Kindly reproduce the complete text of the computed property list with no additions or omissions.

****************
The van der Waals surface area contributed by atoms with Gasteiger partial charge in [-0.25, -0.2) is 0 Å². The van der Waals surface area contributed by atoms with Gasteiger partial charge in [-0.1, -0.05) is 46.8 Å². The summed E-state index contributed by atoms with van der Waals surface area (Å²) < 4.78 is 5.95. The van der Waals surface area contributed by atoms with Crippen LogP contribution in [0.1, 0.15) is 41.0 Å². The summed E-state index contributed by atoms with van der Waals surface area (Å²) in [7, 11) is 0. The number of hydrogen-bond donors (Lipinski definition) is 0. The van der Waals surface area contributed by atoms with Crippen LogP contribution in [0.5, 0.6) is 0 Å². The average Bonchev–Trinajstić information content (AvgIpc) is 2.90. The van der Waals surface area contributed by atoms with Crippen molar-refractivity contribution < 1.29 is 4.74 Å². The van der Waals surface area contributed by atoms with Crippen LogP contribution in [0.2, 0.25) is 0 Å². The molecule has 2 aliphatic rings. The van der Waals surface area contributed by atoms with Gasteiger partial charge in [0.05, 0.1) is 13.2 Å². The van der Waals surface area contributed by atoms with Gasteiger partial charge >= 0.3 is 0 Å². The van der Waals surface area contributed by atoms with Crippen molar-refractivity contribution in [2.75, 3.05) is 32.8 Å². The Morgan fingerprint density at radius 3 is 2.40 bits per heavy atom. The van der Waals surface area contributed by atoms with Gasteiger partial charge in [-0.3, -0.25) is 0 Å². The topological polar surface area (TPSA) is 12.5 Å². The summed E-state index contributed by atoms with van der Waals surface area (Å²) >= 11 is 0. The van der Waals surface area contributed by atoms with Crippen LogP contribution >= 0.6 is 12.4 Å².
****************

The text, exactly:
The van der Waals surface area contributed by atoms with Gasteiger partial charge in [-0.25, -0.2) is 0 Å². The van der Waals surface area contributed by atoms with Gasteiger partial charge in [-0.1, -0.05) is 46.8 Å². The summed E-state index contributed by atoms with van der Waals surface area (Å²) < 4.78 is 5.95. The van der Waals surface area contributed by atoms with Crippen LogP contribution in [0.1, 0.15) is 41.0 Å². The summed E-state index contributed by atoms with van der Waals surface area (Å²) in [7, 11) is 0. The number of hydrogen-bond donors (Lipinski definition) is 0. The van der Waals surface area contributed by atoms with Crippen LogP contribution in [0.5, 0.6) is 0 Å². The average Bonchev–Trinajstić information content (AvgIpc) is 2.90. The van der Waals surface area contributed by atoms with Crippen molar-refractivity contribution < 1.29 is 4.74 Å². The van der Waals surface area contributed by atoms with Crippen LogP contribution in [0.2, 0.25) is 0 Å². The molecule has 2 aliphatic rings. The van der Waals surface area contributed by atoms with Gasteiger partial charge in [0.05, 0.1) is 13.2 Å². The van der Waals surface area contributed by atoms with Gasteiger partial charge >= 0.3 is 0 Å². The van der Waals surface area contributed by atoms with Crippen molar-refractivity contribution in [2.75, 3.05) is 32.8 Å². The Morgan fingerprint density at radius 3 is 2.40 bits per heavy atom. The van der Waals surface area contributed by atoms with Gasteiger partial charge in [-0.3, -0.25) is 0 Å². The topological polar surface area (TPSA) is 12.5 Å². The summed E-state index contributed by atoms with van der Waals surface area (Å²) >= 11 is 0. The van der Waals surface area contributed by atoms with Crippen LogP contribution >= 0.6 is 12.4 Å².